SC: It’s very exciting, and while the performances will bring considerable pressure, the rehearsal period has been very relaxed. You feel like you’re at summer camp! You rehearse, you meet with everyone in the courtyard, and then you go back to rehearsal. Later on, the bus takes you all back to the city and you go to a pub. When you walk outside there’s an entire field full of sheep. I keep wondering if they’ve been sacrificing any of them for some of our meals!
Q: Nemorino is a role that you have sung a few times before.
SC: That’s right – I’ve done this role three times. I sang it for the first time in school – it was, in fact, the first role I ever sang. I sang it for the first time on the opera stage in Bordeaux, France, and then with my wife [soprano Ailyn Pérez] in Detroit at Michigan Opera. It’s one of the roles I am most familiar with.
Q: You get to sing one of the most famous tenor arias ever written.
SC: Yes, ‘Una furtiva lagrima’ is certainly a great aria, but all of the music is fantastic. You get to show off your comedic acting, which is really fun to do with colleagues. But there are also serious moments that allow you to open up your soul and pour it out to the audience. It’s a real versatile acting role: the story isn’t complex, but it gives you a lot of chances to use your acting and vocal tools. With 16 performances you are really going to get it under your belt, which allows you the opportunity to try new things.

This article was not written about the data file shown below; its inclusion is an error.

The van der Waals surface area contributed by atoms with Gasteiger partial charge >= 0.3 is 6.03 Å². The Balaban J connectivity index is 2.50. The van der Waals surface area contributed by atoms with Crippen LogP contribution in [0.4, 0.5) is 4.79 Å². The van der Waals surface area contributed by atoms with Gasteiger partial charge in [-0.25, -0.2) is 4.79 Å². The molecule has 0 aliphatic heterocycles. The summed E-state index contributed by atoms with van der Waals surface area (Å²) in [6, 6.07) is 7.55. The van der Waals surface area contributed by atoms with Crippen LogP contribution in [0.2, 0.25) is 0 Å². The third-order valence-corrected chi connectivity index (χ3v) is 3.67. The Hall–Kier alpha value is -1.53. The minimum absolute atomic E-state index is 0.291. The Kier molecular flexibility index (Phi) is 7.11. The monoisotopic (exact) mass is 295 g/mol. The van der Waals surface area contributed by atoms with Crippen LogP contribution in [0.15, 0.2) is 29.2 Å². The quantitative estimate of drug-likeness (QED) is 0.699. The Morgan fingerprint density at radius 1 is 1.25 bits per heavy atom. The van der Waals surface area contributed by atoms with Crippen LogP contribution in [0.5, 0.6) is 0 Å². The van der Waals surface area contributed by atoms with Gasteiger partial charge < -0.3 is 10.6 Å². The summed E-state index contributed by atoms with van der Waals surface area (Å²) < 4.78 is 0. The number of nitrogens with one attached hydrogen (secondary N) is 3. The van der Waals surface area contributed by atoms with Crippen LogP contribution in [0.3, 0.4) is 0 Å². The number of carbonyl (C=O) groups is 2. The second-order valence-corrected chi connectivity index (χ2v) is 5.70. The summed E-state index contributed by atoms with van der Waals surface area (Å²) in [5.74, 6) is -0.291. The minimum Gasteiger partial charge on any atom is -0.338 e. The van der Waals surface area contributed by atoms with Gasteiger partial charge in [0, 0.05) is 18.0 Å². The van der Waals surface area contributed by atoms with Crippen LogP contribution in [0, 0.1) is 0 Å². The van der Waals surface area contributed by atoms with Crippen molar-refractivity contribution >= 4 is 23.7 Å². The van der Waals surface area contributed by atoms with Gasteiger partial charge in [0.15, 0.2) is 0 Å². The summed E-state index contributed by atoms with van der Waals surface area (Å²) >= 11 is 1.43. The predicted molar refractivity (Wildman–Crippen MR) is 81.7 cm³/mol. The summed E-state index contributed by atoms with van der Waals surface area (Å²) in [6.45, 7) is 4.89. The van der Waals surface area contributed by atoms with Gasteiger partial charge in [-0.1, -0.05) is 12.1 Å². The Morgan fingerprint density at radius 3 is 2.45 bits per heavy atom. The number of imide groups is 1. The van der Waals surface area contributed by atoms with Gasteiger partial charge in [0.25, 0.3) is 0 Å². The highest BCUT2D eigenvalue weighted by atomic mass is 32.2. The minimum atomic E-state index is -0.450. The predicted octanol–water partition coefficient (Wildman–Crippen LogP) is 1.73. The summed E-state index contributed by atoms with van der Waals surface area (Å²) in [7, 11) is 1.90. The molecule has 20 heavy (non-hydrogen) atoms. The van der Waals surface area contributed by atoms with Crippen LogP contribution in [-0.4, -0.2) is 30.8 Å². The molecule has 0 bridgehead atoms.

Q: One reviewer of your Nemorino performance at Michigan Opera said your performance was reminiscent, in part, of the young Steve Martin. Do any of the popular Hollywood comedians inspire the way you approach comic roles?
SC: I try not to read reviews. I just like to joke around and be a smartass. The best part of doing this role is that you can be a smartass on stage and people think it’s part of the opera! I like film and you learn from everybody that you watch. I have my own way of doing things, but you obviously absorb many influences along the way. Nemorino reminds me a bit of James Stewart, an actor I’ve always had the greatest respect for. This character is very simple, but also very honest and open. James Stewart could go from a funny person to a crazed man in the drop of a hat.
Q: You’ll be doing this same role in November when you return to the Vienna State Opera.